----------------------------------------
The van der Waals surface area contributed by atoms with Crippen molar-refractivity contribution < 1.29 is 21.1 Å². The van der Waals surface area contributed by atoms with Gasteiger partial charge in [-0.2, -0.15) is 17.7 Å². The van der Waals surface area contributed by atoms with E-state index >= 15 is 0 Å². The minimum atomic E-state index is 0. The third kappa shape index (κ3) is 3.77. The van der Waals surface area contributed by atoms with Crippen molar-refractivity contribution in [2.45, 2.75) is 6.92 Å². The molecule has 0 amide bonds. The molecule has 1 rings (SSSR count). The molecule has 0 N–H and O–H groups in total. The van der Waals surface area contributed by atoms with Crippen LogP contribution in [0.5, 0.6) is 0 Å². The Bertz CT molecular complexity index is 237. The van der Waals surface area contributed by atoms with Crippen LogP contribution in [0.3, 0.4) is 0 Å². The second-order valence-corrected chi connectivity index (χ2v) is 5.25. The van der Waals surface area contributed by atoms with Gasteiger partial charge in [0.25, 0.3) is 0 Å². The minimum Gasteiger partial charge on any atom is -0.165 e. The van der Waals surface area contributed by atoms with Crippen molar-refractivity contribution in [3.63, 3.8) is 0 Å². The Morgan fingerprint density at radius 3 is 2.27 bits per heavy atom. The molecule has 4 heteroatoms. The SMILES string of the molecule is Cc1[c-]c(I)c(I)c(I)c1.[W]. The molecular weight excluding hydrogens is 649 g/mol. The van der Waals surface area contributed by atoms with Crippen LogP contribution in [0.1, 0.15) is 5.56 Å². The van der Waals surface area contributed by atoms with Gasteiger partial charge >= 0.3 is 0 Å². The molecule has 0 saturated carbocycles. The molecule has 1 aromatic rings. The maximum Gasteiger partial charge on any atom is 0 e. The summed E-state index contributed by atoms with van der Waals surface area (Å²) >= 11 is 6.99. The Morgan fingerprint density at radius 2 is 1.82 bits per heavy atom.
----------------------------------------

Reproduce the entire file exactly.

The van der Waals surface area contributed by atoms with Crippen molar-refractivity contribution < 1.29 is 21.1 Å². The van der Waals surface area contributed by atoms with Gasteiger partial charge in [-0.2, -0.15) is 17.7 Å². The van der Waals surface area contributed by atoms with E-state index >= 15 is 0 Å². The minimum atomic E-state index is 0. The third kappa shape index (κ3) is 3.77. The van der Waals surface area contributed by atoms with Crippen molar-refractivity contribution in [2.45, 2.75) is 6.92 Å². The molecule has 0 amide bonds. The molecule has 1 rings (SSSR count). The molecule has 0 N–H and O–H groups in total. The van der Waals surface area contributed by atoms with Crippen LogP contribution in [0.5, 0.6) is 0 Å². The Bertz CT molecular complexity index is 237. The van der Waals surface area contributed by atoms with Crippen LogP contribution in [0.3, 0.4) is 0 Å². The second-order valence-corrected chi connectivity index (χ2v) is 5.25. The van der Waals surface area contributed by atoms with Gasteiger partial charge in [0.25, 0.3) is 0 Å². The minimum Gasteiger partial charge on any atom is -0.165 e. The van der Waals surface area contributed by atoms with Crippen molar-refractivity contribution in [3.63, 3.8) is 0 Å². The Morgan fingerprint density at radius 3 is 2.27 bits per heavy atom. The molecule has 4 heteroatoms. The SMILES string of the molecule is Cc1[c-]c(I)c(I)c(I)c1.[W]. The molecular weight excluding hydrogens is 649 g/mol. The van der Waals surface area contributed by atoms with Crippen LogP contribution in [0.1, 0.15) is 5.56 Å². The van der Waals surface area contributed by atoms with Gasteiger partial charge >= 0.3 is 0 Å². The molecule has 0 saturated carbocycles. The molecule has 1 aromatic rings. The maximum Gasteiger partial charge on any atom is 0 e. The summed E-state index contributed by atoms with van der Waals surface area (Å²) >= 11 is 6.99. The Morgan fingerprint density at radius 2 is 1.82 bits per heavy atom.